Good Governance Isn’t What You Think It Is: Matt Fullbrook Dismantles the Status Quo

  • By: Josh Palmer
  • December 14, 2022
Matt Fullbrook
Reading Time: 8 minutes
Matt Fullbrook

Longtime board effectiveness researcher Matt Fullbrook wants a new definition of board governance that's logical, but provocatively new.

If someone asked you to define “corporate governance” in a simple sentence, could you do it? If that on-the-spot question makes you break out in stress hives, you’re not alone.

During a recent OnBoard webinar, 70% of attendees said they were not up to the challenge of defining governance that concisely. It’s a definition that even governance consultant Matt Fullbrook has been wrestling with for some time.

“I started asking CEOs and board chairs: ‘What, to you, is corporate governance?’ A lot of people had never really thought of it, but many would come back with something along the lines of ‘corporate governance is governing corporations.’ Which of course isn’t helpful. But it illustrates that we’re using this word, governance, without actually having a confident idea of what we mean,” Matt says.  

The founder of Fullbrook Board Effectiveness and Ground-Up Governance, Matt is the Executive In Residence at the University of Toronto’s Rotman School of Management and a longtime board effectiveness researcher. 

Recently, he joined us for our ATLAS Leadership Webinar Series to explain why he’s proposing a new definition of governance that’s fundamentally logical yet provocatively new. Here, we’ll cover:

  • Why Good Governance Equals Good Decision-Making
  • Decision-Making Barriers and How to Overcome Them 
  • How Boardroom Layout Impacts Decision-Making  
  • The Key to Productive Virtual Meetings

Why Good Governance Equals Good Decision-Making

Many common definitions of corporate governance are filled with jargon, associated with stuffiness, and not well-understood by the common layperson.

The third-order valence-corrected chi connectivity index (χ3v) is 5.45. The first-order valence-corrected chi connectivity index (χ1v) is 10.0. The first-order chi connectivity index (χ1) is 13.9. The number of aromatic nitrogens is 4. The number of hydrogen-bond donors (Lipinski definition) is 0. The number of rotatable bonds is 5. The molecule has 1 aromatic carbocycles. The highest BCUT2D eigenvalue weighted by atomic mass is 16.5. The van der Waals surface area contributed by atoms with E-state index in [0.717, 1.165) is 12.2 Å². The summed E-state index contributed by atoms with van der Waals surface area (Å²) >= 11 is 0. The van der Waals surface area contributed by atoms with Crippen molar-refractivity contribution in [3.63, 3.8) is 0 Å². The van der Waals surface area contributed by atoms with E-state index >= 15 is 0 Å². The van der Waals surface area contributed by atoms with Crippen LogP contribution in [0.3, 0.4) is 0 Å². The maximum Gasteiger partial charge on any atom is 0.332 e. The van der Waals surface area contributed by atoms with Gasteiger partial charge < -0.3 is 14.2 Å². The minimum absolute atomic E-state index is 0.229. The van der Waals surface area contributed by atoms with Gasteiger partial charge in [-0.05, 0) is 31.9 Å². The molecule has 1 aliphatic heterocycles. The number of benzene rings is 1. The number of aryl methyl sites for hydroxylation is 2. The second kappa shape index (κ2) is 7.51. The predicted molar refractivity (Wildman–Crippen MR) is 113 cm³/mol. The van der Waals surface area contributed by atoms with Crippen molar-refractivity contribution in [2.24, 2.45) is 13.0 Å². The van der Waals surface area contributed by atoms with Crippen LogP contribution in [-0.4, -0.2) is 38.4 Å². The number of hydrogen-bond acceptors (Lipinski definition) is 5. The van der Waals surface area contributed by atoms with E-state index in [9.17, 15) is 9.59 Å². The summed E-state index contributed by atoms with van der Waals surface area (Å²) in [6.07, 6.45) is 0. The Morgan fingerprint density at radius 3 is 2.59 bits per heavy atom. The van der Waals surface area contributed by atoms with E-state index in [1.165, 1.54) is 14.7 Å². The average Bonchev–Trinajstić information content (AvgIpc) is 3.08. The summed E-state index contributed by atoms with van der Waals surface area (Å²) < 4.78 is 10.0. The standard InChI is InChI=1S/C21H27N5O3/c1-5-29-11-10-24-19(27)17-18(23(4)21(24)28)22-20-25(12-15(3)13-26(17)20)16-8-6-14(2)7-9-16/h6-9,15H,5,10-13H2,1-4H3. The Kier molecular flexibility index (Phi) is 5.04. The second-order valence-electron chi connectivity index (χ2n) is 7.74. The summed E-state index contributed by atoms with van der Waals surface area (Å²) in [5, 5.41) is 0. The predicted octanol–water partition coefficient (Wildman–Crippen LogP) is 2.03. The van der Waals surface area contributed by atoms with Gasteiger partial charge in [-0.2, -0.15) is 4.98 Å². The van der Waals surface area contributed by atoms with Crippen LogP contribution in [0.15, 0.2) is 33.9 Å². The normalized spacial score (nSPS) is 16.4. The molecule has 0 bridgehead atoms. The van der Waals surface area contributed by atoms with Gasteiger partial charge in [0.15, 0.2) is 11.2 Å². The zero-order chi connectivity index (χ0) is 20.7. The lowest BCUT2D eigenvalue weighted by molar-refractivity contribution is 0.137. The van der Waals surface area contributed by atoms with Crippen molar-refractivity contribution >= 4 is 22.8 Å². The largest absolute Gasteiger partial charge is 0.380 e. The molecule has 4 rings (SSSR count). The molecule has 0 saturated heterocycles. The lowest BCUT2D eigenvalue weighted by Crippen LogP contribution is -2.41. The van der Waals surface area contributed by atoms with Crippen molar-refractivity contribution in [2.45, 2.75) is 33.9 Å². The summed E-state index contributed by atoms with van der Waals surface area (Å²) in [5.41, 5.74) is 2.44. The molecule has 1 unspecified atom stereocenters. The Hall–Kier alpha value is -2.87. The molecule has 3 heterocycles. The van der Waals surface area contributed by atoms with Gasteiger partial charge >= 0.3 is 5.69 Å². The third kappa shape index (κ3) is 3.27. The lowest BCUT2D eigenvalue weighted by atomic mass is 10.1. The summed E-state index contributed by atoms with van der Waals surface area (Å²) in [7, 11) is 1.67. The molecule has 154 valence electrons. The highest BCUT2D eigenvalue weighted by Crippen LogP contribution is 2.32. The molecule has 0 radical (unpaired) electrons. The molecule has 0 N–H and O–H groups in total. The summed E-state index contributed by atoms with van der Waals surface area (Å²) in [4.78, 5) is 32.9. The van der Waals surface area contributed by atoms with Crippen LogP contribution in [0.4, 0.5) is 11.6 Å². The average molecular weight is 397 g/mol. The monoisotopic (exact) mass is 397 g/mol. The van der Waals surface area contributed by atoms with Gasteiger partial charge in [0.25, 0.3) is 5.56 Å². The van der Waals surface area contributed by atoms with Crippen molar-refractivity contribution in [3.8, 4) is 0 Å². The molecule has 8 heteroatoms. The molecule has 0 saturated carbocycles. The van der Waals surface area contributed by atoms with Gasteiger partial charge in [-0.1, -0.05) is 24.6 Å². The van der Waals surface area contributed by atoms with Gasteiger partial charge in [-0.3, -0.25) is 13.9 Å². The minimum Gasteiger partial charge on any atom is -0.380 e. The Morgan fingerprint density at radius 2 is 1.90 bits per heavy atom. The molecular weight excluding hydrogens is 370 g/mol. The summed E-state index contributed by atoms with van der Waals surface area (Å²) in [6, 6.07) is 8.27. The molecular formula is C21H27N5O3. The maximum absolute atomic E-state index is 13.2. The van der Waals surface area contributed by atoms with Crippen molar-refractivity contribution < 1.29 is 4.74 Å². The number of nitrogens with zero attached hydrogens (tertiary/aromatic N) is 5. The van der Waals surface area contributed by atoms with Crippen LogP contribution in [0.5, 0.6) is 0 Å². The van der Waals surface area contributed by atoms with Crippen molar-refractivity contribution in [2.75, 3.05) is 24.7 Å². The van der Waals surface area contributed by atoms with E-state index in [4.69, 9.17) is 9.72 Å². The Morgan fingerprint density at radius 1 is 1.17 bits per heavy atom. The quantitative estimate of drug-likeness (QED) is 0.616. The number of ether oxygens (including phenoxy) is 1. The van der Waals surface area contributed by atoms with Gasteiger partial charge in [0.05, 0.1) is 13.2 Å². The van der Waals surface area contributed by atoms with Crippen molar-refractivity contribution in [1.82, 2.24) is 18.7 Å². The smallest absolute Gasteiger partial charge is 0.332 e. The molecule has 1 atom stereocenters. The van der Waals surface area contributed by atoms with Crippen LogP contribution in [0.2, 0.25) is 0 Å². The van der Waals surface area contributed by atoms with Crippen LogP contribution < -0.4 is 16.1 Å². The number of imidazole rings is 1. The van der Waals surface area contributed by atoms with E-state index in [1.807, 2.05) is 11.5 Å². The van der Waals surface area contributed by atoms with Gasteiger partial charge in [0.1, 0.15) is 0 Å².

Matt saw this as a distinct problem for people who must interact with governance at the top levels of their organizations. He set out to simplify matters and disrupt the status quo. 

A New Definition of Corporate Governance 

What follows is Matt’s new-and-improved definition of not just corporate governance, but good corporate governance:

Corporate governance is the way that decisions get made in an incorporated entity. Good governance means actively creating conditions that are likely to result in effective decisions. 

Note that while it’s quite simple and to-the-point, the above definition does not include any of the corporate buzzwords that we often intrinsically link with governance. 

Why Corporate Standards are Separate from Governance

Words like boards, executives, policies, processes, bylaws, compliance, disclosure, and executive compensation are notably absent from Matt’s definition of governance. That’s by design.

“All these things we think of as being the substance of corporate governance, but I think the substance is making decisions,” Matt says. “We have all these puzzle pieces: board and executives and external-interested parties and money and all kinds of different stuff that we could put together in different ways to lead us to decisions, either good or bad. All those elements are still important, but corporate governance happens even without them.” 

While elements like your board, your commitment to diversity, and other factors can help you reach good decisions, Matt says we shouldn’t think of them as governance checkboxes that we need to mark off. Instead, we should focus on enabling good decision-making.